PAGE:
As the roving camera enters deeper and deeper into a dilapidated labyrinth of nightmare sets on par with The Shining’s Overlook Hotel for sheer surreal splendor, Wojciech Has’s The Hourglass Sanatorium unfolds as a stunning, visionary reflection on the nature of time — one which makes Has’s previous Möbius-strip fairytale The Saragossa Manuscript look straightforward by comparison. Joseph (veteran Polish actor Jan Nowicki), woken by a blind Charon-like conductor on an uncomfortably evocative train full of Jews, is visiting his father in a strange, magnificently decrepit sanatorium. Once a bevy of scifi-ish timeslips start occurring, all conventional notions of linearity are out the window, in favour of an unsettling picaresque through memory and fantasy. This bewildering purgatory is replete with an invisible bureaucracy that arrests Joseph for his dreams, copious skulls, cobwebs, semi-sentient clockwork mannequins and women in various states of undress. A tour de force of atmospherics and winner of the ‘73 Jury Prize at Cannes, Hourglass mingles allegory, metaphor, the horror of the Shoah and the passing of a particular form of Jewish European culture, to produce a stunning head-trip of a movie. DJ Vickki (The Echo) will be to spin tunes before the show!
Dir. Wojciech Jerzy Has, 1973, DCP, 124 min.

Watch Cinefamily’s original trailer from “The Hourglass Sanatorium”!

The Saragossa Manuscript (6/3)

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6/3/2014 - 7:45PM

“I saw the film three times, which, in my case, is absolutely exceptional.” — Luis Buñuel

Coppola, Scorsese, von Trier and Lynch have all publicly proclaimed their love for this sprawling meditation on the very essence of storytelling — and it’s easy to see why, for The Saragossa Manuscript is truly a “filmmaker’s film.” It’s a joyful Polish version of a Russian doll, an interlocking dose of meta-meta-narrative: during the Napoleonic Wars, two enemy soldiers stumble across a captivating book that tells of an earlier soldier’s trip down a magical realism rabbit hole. Inside that story, another flashback is told and so on, until the viewer is on an intertwining helix of absurd and whimsical proportions. Director Wojciech Has revels in the grounded Gothic iconography at hand (supernatural gypsies, potions drunk from skulls, mysterious lynchings, Satanic panic) while emotionally lifting the viewer one more layer off the ground with each passing step through this mystic, mythic and miraculous Möbius strip.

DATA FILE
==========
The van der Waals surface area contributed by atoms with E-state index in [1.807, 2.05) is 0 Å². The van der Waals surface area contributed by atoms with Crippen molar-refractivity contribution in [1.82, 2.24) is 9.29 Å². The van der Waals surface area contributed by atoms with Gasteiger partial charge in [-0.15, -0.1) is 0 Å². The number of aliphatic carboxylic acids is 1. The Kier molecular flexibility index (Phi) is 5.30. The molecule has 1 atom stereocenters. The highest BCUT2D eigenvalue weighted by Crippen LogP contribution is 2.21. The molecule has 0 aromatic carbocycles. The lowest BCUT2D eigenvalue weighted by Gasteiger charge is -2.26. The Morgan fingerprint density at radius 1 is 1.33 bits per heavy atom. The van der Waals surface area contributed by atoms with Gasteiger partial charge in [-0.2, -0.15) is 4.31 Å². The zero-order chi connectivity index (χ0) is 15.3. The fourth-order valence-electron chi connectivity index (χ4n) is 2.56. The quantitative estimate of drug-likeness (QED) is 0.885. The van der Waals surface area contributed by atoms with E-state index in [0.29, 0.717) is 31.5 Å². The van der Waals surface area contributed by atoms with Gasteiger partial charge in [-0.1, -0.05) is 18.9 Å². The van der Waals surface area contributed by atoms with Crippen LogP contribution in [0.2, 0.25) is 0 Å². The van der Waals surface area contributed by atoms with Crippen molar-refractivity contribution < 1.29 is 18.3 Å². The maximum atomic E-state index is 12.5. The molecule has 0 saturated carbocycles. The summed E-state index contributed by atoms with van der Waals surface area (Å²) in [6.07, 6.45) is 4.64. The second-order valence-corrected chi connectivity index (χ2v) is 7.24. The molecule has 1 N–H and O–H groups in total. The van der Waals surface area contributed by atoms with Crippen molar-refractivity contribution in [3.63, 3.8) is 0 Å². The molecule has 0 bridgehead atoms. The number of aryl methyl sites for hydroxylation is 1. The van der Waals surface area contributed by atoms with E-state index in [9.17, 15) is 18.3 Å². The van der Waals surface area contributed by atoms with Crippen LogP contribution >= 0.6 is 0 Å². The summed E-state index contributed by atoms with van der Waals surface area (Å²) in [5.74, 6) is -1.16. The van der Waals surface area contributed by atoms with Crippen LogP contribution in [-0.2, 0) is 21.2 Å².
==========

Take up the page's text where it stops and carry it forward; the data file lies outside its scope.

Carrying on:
Dir. Wojciech Jerzy Has, 1965, DCP, 185 min..

Watch the trailer for “The Saragossa Manuscript”!

The Saragossa Manuscript (6/2)

sargossa_480_309
6/2/2014 - 7:45PM

“I saw the film three times, which, in my case, is absolutely exceptional.” — Luis Buñuel

Coppola, Scorsese, von Trier and Lynch have all publicly proclaimed their love for this sprawling meditation on the very essence of storytelling — and it’s easy to see why, for The Saragossa Manuscript is truly a “filmmaker’s film.” It’s a joyful Polish version of a Russian doll, an interlocking dose of meta-meta-narrative: during the Napoleonic Wars, two enemy soldiers stumble across a captivating book that tells of an earlier soldier’s trip down a magical realism rabbit hole. Inside that story, another flashback is told and so on, until the viewer is on an intertwining helix of absurd and whimsical proportions. Director Wojciech Has revels in the grounded Gothic iconography at hand (supernatural gypsies, potions drunk from skulls, mysterious lynchings, Satanic panic) while emotionally lifting the viewer one more layer off the ground with each passing step through this mystic, mythic and miraculous Möbius strip.
Dir. Wojciech Jerzy Has, 1965, DCP, 185 min.

Watch the trailer for “The Saragossa Manuscript”!

The Illumination (director Krzysztof Zanussi in person!)

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5/3/2014 - 4:30PM

Filmmaker Krzysztof Zanussi in person! As the ‘60s crashed into the ‘70s, our homegrown American cinematic rebellion manifested in such kaleidoscopic elements as Easy Rider’s rebel yell, or the soul-searching of Five Easy Pieces. At that same time in Poland, that rebellion took the form of Krzysztof Zanussi’s landmark The Illumination, which blends physics, metaphysics, art, artifice and an unflinching take on the disaffected collegiate class into a generation-defining mosaic — a shocking raised fist to the Iron Curtain establishment. Zanussi’s first years were spent studying both science and philosophy, which highly inform this autobiographical narrative/doc/essay excursion into life’s universal questions, as seen through the lens of a wayward grad student grappling with money, responsibility and existential anguish. It’s a miracle how Zanussi pushed The Illumination through Communist censorship, given that it’s not only totally alive with enough energy to irk a bureau’s worth of Bloc-heads, but that it also includes characters openly questioning why they bother staying in Poland (answer: so that they can gain enough work experience and ditch it, natch.) A brilliant burst of precision, intellect and emotion.
Dir. Krzystof Zanussi, 1973, DCP, 91 min.

Check out Cinefamily’s original trailer for “The Illumination”!